Robert DeBerry/The Mat-Su Valley Frontiersman/AP
On the night before Sarah Palin resigned
as governor of Alaska, her husband Todd Palin dialed the cell number of his father, Jim. "Sarah's making an announcement tomorrow. Can you be there?"
Jim Palin was more than 200 miles away in Kenai, preparing for a salmon fishing trip with friends. He had no clue why his son was calling, or the nature of the announcement. "I didn't know what was coming and I didn't ask," he said. "I couldn't get back because I had a commitment. If I had been home, I would have been there," he says.
Early the next morning, Jim went fishing and landed his biggest salmon yet – a 60-lb. King. Then a little after 11 a.m. he got another whopper – news that his famous daughter-in-law was quitting her job as governor of Alaska. "Wow!" he said after reading the bulletin on his email. "We had no idea it was coming. Nobody seemed to know; they're extremely private people."
Jim, who along with his wife Faye, joined Todd and Sarah on the campaign trail last fall when Palin was running for vice president on the GOP ticket with John McCain, says he wasn't privy to the details that went into Sarah's decision.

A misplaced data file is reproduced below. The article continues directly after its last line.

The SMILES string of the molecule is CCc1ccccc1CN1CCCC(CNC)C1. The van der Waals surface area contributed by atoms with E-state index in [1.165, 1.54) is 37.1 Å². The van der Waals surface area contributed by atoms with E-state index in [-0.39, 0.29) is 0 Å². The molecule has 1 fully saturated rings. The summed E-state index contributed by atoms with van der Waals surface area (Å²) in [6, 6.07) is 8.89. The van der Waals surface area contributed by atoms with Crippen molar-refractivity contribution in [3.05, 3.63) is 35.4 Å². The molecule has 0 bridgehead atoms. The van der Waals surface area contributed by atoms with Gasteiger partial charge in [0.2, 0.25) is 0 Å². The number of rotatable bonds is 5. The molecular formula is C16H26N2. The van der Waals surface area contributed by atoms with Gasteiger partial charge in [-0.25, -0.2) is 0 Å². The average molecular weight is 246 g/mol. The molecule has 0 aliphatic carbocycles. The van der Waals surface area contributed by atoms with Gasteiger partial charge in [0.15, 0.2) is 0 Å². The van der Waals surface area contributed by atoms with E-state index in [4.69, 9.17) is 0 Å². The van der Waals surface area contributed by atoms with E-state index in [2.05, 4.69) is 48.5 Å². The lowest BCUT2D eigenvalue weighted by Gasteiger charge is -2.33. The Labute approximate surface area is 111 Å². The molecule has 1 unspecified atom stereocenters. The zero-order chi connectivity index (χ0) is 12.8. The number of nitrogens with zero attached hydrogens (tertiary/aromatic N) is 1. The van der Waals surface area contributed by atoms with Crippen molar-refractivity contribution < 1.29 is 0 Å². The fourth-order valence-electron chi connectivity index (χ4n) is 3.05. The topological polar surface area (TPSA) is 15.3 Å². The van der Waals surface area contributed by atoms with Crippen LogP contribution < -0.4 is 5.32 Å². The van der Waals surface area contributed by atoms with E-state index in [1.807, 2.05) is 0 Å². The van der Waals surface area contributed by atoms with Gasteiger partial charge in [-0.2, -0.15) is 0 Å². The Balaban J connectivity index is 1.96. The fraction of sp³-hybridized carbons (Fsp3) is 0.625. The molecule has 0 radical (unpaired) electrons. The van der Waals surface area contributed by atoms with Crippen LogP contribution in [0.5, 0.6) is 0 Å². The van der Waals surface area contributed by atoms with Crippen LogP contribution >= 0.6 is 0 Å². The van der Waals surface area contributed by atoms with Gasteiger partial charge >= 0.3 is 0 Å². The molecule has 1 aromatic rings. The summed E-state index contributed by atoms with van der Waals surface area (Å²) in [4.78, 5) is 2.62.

"Obviously, Sarah and Todd had thought it through and as far as the future lies, and based on what she said, I feel confident they have several options available to them and we will support them in whatever they do," he says. At the very least, he says, Palin will have the freedom to speak without the specter of ethics complaints lingering. "If she's not in office, they can't file frivolous ethics complaints against you. That becomes a waste of time and money," he says.
On Saturday, Todd rang up his dad and they spoke briefly. "They're doing good, just fine," Jim says, though he didn't want to divulge all the details of the conversation.